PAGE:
The church staff grieved over Stephen, but they were also pained to see how Matt was changing.
Dr. Steelman said he remembers the helpless feeling. He would be heartless or faithless, depending on what he said.
But regardless of how Matt was struggling, Dr. Steelman made it clear that he did not want the funeral to be a celebration of Stephen's lifestyle. There were lines the church couldn't cross, Dr. Steelman said.
But Matt couldn't see them.
More than 700 people came to the funeral. Stephen's gay friends from Atlanta and Chattanooga and members of Red Bank Baptist sat in the same pews. Dr. Steelman came with his wife and sat in the back because of the crowd.
A man read a poem in the sanctuary full of people and said Stephen had been a Christian inspiration.
Rick, Stephen's partner, walked in the processional with the family. He kissed the casket before it was covered with dirt.
After burying Stephen, the Nevelses kept attending church, but their involvement dwindled. They stayed away from Dr. Steelman and the leadership.
Other gays at Red Bank Baptist would approach Matt and tell him in confidence that they hoped he could help make a change. One former church member who was gay and dying asked Matt to lead his funeral service at Red Bank.
As Matt became more outspoken about gay rights, Dr. Steelman worried about his influence. He asked Matt again to be careful about what he said at the funeral.
A week after Matt buried the man in 1995, three years after Stephen's death, Dr. Steelman chose to make his stance from the pulpit.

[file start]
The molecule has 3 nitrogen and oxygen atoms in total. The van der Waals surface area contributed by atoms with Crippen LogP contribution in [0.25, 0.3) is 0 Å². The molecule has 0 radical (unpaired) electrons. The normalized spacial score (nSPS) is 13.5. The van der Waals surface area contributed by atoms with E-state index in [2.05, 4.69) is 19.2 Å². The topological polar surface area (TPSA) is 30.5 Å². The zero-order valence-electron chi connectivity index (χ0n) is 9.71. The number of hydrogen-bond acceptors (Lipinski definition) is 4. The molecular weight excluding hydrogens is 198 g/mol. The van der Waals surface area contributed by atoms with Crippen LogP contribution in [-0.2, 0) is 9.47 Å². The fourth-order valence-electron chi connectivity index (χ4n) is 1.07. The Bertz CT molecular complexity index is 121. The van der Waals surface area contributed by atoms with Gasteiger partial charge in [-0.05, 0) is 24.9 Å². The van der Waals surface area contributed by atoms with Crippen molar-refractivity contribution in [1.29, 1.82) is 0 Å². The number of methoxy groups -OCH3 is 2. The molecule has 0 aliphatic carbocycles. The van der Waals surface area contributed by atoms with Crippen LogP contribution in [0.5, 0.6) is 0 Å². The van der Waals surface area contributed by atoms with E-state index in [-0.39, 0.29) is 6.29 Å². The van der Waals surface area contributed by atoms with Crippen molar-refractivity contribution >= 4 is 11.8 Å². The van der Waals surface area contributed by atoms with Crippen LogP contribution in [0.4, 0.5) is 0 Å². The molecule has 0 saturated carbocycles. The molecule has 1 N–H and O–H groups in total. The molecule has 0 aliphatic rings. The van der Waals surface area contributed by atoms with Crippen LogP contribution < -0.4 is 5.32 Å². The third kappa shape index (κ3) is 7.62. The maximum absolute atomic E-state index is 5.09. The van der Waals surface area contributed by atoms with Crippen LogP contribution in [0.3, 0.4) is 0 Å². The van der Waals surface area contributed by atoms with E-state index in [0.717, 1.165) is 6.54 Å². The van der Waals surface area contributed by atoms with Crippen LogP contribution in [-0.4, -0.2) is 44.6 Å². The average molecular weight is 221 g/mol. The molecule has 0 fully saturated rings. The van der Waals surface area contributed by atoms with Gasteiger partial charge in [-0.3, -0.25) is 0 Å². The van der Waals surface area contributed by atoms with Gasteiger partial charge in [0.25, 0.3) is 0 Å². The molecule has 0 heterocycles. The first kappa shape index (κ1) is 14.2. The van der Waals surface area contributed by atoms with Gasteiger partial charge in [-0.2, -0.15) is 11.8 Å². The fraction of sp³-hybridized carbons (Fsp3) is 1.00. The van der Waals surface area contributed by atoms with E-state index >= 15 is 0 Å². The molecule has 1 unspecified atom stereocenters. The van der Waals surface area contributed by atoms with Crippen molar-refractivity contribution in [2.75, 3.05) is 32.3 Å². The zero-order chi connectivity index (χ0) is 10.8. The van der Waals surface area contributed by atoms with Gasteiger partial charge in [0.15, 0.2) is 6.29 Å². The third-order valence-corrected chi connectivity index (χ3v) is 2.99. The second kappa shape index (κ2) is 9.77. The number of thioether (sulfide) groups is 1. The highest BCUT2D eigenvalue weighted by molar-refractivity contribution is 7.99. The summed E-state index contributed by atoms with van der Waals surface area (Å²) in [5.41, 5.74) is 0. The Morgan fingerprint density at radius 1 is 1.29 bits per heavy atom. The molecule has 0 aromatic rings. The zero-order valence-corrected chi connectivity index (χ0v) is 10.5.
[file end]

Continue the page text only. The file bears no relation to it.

The pastor felt he had to be at least as public as Matt had been with his views.
He spoke firmly: The institution of the family was under siege, and softening toward sin was shortsighted and wrongheaded. Homosexuality was a sin. Don't be fooled. The church would not change its position on that.
A few people walked out.
Matt had his Bible in his lap. His skin turned gray. Frances looked over and worried he was going to have another heart attack.
Dr. Steelman's words felt like an assault.
After the service, Matt marched out. He didn't speak a word.
He never went back.
Nearly 20 years have passed since the day the Nevelses left Red Bank Baptist. But on the third Sunday of every month they tell their story at a support group, Parents and Friends of Lesbians and Gays, also known as PFLAG.
There are no sacraments here, just chips, M&Ms and cheese squares.
But the people are lost, and in need of a shepherd.
Matt glad-hands visitors when they enter, pats their backs and tells them what a pleasure it is to see them.
One week, there is a grandmother with a tight perm and tinted glasses who cries about her grandson. A former lawyer who talks about his dead gay brother. There is a lesbian couple and a transsexual woman and her wife. Another week, there is a couple with a gay son in his 40s and a couple with a gay son who is 12.
Many of the families tell stories of leaving churches or being asked not to come back.
Matt tells them about how he and Frances walked away from Red Bank Baptist. How hard it is to find a place now for his faith. He doesn't say it aloud, but he still longs for his traditions, his church.
When he is alone, he thinks of this absence as a kind of emptiness. He tried other churches but could never bring himself to pull his name from the Red Bank membership roster. His son Keith is still a member there. Matt knows that even Keith and his other children don't believe as he does. They don't think that their brother was born gay.
Matt doesn't pressure them to change their minds.
Sometimes he regrets leaving the church. Sometimes he doesn't. He wishes for some grand middle ground. A Red Bank Baptist that teaches the Bible but doesn't talk about "the gays."